Another astonishing “find” is a hexagonal gutta percha golf ball. Serious collectors may know of these designs, but I would wager that most hickory golfers today have no notion of a ball that isn’t, nor ever wished to be, round.
To this writer’s surprise, the two clubs that stand out most are fairly ordinary by association; a Tyler patent niblick and a lovely, petite and graceful Anderson and Sons wooden niblick. The case of square toe irons, however, held the most allure. Their crude but finely crafted heft define, for this golfer, the mental perception of swingweight. One member suggested they would register a “Q” in terms of swingweight – we suspect he is right!
It has always struck me that, for many, collecting can become a form of sickness. It’s likely harmless, and keeps one eager with anticipation. I feel like I know only an inkling of that attraction from the limited chase for playclubs in the last six years, but I have always vowed to myself “not to become a collector.” The last thing I want is a basement full of unused clubs.
In the Northwest, we have a good many seasoned collectors with profound knowledge and a lifetime of trading stories and trips to GCS meetings and overseas destinations. It is one of the traits of NWHP that helps us stand apart from other state associations – the mere proportion of longtime collectors. We love that about our group.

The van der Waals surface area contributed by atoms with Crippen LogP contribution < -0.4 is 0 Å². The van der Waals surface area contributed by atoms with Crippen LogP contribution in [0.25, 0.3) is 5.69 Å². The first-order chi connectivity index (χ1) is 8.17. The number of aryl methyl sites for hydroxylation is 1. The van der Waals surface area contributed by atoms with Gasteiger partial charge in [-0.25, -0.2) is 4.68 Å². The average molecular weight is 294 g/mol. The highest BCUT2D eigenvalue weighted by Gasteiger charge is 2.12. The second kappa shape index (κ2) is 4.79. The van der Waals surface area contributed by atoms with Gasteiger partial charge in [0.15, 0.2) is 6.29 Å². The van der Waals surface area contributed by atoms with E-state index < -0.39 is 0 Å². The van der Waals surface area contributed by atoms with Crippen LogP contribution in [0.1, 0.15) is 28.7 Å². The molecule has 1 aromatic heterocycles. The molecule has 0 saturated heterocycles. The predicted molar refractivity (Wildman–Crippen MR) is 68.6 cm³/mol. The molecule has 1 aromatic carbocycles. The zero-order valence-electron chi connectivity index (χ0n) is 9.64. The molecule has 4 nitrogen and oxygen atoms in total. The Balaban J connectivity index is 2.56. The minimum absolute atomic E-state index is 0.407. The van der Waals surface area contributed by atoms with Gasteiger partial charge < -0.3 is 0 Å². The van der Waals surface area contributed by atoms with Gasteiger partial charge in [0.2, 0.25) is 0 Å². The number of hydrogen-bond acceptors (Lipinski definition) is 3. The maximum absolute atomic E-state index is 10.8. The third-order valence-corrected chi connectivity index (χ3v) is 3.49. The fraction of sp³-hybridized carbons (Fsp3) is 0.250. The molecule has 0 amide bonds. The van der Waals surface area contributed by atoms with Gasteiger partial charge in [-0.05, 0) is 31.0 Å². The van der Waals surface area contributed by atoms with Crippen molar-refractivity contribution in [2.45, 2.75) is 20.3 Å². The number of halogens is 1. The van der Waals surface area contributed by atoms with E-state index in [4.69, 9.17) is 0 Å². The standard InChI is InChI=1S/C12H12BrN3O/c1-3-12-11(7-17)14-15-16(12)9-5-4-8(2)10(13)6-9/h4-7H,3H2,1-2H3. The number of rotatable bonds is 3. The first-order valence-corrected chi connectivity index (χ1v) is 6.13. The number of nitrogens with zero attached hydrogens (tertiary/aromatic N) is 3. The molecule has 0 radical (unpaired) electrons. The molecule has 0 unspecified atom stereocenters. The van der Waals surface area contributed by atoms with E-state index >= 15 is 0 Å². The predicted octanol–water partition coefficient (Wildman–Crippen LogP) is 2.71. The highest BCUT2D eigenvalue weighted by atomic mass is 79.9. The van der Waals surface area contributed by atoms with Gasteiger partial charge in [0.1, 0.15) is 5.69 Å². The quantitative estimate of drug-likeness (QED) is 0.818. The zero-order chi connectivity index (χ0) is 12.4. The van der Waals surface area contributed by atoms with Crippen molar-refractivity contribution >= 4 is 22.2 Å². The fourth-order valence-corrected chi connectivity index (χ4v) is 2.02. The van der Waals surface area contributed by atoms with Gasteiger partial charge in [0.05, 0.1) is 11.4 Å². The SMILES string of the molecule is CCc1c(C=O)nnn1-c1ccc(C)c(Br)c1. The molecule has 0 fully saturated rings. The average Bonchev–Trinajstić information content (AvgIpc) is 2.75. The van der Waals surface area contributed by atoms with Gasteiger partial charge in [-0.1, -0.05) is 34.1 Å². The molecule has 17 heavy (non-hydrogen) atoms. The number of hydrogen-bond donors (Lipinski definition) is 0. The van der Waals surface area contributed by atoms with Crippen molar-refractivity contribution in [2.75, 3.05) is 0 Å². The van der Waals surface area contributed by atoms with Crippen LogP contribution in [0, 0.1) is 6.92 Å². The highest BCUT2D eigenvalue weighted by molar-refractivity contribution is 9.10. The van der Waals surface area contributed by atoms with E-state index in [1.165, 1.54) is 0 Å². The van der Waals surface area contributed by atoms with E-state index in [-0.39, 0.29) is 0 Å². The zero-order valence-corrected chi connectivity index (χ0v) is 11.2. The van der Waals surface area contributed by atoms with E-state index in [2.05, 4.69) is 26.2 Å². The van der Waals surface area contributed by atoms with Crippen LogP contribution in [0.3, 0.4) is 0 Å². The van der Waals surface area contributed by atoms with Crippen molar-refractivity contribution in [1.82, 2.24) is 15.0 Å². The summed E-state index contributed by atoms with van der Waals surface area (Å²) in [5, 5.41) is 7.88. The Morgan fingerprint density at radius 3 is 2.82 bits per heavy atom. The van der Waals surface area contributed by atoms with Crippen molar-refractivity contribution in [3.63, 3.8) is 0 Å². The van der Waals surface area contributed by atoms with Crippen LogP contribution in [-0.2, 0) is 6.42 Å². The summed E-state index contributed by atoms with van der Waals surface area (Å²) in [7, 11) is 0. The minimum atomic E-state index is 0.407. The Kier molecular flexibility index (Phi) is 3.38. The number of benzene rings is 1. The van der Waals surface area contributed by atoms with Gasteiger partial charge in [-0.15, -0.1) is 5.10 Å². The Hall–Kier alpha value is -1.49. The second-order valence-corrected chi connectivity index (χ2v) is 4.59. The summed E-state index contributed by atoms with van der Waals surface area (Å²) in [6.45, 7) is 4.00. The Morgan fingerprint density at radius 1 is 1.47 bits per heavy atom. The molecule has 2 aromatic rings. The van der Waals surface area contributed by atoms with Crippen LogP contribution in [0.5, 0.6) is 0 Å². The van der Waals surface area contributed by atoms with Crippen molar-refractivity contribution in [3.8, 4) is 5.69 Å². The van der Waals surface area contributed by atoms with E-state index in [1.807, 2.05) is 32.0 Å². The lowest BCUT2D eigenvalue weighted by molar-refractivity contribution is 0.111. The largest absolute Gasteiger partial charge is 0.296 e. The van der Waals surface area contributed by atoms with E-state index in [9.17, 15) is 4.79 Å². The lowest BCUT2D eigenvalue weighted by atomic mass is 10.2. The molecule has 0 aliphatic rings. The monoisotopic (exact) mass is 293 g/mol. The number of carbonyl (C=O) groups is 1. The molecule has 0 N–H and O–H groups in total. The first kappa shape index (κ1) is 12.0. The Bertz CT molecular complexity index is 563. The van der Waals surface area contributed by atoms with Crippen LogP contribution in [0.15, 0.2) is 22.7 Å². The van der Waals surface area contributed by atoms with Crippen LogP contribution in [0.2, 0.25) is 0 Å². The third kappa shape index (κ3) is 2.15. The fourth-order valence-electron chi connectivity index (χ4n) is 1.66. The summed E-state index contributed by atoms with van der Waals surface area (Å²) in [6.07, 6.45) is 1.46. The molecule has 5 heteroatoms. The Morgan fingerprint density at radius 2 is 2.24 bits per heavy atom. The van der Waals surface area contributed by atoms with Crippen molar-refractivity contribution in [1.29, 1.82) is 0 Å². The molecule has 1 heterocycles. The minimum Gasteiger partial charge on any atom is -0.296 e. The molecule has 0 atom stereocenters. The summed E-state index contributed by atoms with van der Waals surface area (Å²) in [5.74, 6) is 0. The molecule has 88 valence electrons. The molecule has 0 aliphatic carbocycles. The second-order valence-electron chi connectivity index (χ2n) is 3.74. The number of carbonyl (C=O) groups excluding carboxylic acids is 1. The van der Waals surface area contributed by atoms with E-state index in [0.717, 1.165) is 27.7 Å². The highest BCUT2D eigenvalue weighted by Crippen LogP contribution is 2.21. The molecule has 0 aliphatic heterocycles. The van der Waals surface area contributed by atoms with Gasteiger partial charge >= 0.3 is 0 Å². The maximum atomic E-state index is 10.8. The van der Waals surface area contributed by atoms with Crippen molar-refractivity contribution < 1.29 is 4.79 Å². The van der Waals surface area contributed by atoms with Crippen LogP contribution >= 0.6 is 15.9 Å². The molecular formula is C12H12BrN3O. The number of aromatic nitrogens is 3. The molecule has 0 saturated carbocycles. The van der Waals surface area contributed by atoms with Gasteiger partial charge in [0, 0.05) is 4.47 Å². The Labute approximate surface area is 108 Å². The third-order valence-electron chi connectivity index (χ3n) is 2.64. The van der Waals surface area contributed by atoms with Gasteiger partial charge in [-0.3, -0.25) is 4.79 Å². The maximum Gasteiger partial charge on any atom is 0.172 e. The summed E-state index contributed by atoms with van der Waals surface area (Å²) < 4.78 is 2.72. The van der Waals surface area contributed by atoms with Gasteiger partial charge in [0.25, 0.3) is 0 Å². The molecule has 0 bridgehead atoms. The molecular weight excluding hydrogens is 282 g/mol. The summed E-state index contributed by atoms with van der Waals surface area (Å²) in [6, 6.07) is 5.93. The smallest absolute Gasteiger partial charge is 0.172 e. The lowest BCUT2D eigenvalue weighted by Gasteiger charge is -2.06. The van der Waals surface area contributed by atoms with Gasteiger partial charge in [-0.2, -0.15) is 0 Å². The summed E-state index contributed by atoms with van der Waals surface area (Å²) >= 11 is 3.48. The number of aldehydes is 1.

What may happen to this collection over the coming years? The owner wasn’t certain. I left feeling agitated that the entire lifetime of acquired items wouldn’t, by design, sustain this individual’s legacy, stay intact, and furnish him, himself, with perpetual glory and an association with those who will follow us. As I wrestled with this for two days following the visit, I came to terms with the fact that an eventual selling off of the items by his heirs will fuel others’ passions and chases, making – even with one item from this holy assembly – a centerpiece of their lifetime’s passion. And so it goes, as it has, always…
– Robert Birman